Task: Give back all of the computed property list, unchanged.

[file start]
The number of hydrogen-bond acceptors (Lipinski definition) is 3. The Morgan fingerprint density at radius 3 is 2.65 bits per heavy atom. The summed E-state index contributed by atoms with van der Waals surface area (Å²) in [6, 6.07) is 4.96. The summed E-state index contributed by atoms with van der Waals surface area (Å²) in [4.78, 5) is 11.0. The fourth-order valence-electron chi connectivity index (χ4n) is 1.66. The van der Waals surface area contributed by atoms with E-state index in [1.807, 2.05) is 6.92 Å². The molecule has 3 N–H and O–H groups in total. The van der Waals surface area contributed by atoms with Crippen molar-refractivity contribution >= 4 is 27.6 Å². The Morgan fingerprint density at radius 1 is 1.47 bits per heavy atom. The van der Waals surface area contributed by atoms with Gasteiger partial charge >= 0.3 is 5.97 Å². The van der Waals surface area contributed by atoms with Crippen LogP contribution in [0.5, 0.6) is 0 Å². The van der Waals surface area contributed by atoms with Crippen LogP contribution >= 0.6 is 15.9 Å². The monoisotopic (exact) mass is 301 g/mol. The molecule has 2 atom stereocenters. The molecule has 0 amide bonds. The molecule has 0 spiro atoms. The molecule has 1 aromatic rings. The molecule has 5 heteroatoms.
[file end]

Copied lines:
The number of hydrogen-bond acceptors (Lipinski definition) is 3. The Morgan fingerprint density at radius 3 is 2.65 bits per heavy atom. The summed E-state index contributed by atoms with van der Waals surface area (Å²) in [6, 6.07) is 4.96. The summed E-state index contributed by atoms with van der Waals surface area (Å²) in [4.78, 5) is 11.0. The fourth-order valence-electron chi connectivity index (χ4n) is 1.66. The van der Waals surface area contributed by atoms with E-state index in [1.807, 2.05) is 6.92 Å². The molecule has 3 N–H and O–H groups in total. The van der Waals surface area contributed by atoms with Crippen molar-refractivity contribution >= 4 is 27.6 Å². The Morgan fingerprint density at radius 1 is 1.47 bits per heavy atom. The van der Waals surface area contributed by atoms with Gasteiger partial charge >= 0.3 is 5.97 Å². The van der Waals surface area contributed by atoms with Crippen LogP contribution in [0.5, 0.6) is 0 Å². The van der Waals surface area contributed by atoms with Crippen LogP contribution >= 0.6 is 15.9 Å². The monoisotopic (exact) mass is 301 g/mol. The molecule has 2 atom stereocenters. The molecule has 0 amide bonds. The molecule has 0 spiro atoms. The molecule has 1 aromatic rings. The molecule has 5 heteroatoms.